In the United States, there haven’t been significant amounts of inflation for about 40 years. We are entering the perfect storm that may change this including pent-up demand when the restrictions of quarantine are removed, a huge federal deficit, and a shift in the monetary policy of the Federal Reserve. With inflation on the horizon, many families are wondering how to prepare themselves for it to avoid being caught off guard. 

What is Inflation? 

Inflation is simply an increase in price levels. Ever since 2008, America has seen low inflation and even deflation in some cases. Outside of some sectors including health care, the average American household has not seen any unusual price increases recently. 

This is about to change in 2021 though. Experts believe that Americans will see prices jump in several industries. In some cases, inflation is a good thing, and it can help to stimulate the economy. Moderate inflation can have benefits including encouraging businesses to expand and invest. Interest rates can go up, so banks are more likely to pay interest on checking accounts again. And most companies will start to pay higher wages. 

The immediate effect will be higher prices, which can make it harder to stretch the budget of the average American. Knowing about inflation ahead of time and learning how to protect against it is the best way to keep your money safe during that time.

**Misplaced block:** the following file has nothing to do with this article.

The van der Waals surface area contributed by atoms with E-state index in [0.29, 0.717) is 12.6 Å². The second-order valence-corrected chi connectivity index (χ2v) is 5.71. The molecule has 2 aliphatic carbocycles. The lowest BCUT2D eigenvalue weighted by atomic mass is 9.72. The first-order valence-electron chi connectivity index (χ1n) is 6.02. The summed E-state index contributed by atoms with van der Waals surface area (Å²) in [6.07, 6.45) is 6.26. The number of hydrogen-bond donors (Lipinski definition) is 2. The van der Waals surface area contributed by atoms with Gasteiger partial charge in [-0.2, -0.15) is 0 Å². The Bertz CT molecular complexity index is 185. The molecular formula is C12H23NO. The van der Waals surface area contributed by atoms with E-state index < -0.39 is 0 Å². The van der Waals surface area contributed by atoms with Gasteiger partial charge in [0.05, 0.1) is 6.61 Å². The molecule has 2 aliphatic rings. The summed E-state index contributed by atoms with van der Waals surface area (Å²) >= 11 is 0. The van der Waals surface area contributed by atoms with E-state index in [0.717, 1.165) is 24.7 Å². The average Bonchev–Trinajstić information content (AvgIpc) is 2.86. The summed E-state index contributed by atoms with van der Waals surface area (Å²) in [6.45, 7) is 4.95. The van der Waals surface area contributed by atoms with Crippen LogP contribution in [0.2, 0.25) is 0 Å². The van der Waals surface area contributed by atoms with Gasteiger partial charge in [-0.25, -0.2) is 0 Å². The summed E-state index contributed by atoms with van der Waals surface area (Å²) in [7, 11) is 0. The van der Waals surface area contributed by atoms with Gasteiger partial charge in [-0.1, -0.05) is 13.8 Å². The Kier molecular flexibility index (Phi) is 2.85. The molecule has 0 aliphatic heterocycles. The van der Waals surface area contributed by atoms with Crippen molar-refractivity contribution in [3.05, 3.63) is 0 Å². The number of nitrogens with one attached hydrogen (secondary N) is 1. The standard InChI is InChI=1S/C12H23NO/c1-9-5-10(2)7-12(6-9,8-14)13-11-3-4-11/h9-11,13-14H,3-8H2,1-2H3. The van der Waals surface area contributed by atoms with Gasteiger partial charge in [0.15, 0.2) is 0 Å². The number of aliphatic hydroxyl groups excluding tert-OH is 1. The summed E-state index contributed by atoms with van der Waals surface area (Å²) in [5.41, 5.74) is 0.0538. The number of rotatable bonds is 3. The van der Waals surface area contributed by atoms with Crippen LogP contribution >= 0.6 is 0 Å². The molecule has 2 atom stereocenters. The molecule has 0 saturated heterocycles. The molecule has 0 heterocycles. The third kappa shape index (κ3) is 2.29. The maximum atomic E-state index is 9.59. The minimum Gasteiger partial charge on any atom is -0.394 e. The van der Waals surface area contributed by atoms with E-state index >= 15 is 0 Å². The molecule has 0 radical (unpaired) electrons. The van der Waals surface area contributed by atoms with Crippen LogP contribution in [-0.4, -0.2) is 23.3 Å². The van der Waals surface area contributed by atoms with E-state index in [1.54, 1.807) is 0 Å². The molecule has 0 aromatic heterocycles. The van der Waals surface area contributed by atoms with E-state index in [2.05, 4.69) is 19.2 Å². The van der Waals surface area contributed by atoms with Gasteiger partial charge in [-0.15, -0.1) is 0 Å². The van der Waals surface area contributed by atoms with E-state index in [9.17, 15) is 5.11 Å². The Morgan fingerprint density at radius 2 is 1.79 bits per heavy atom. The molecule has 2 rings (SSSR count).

Inflation vs. Hyperinflation 

While inflation is expected this year, hyperinflation is not a big concern right now. Hyperinflation is going to be any type of inflation of more than 50% and can be destructive to the economy no matter how long it lasts. Some people hear the word inflation and assume it means hyperinflation. This is not the case with what we will see with inflation this year. 

Preparing for Inflation 

There are a few steps you can take to plan for rising inflation and come out ahead of the game. Some suggestions include: 

  • Stock up on non-perishables: When the prices are rising, you may need to stock up on things when they are low. Purchasing things in larger quantities when they are on sale can help keep the damage of inflation lower.
  • Responsible borrowing: If you need to get a home or a car, get them now while rates are low. Interest rates will go up with inflation, which can make these items more expensive later on. If possible, consider taking out a 15-year refinance to help reduce the amount you pay in interest.
  • Consider new stocks: Options like real estate, commodities, materials companies, and hard assets do well with inflation.
  • Near retirement, consider delaying your Social Security payments to get more each month that will help as prices go up. 

Inflation is always an issue for the economy. But after the stimulus payments and other economic recovery measures put into play during 2020 and 2021, many experts believe there is major inflation up ahead. Being prepared for it and using some of the tips above can help to limit how hard you are hit by inflation when it shows up. 

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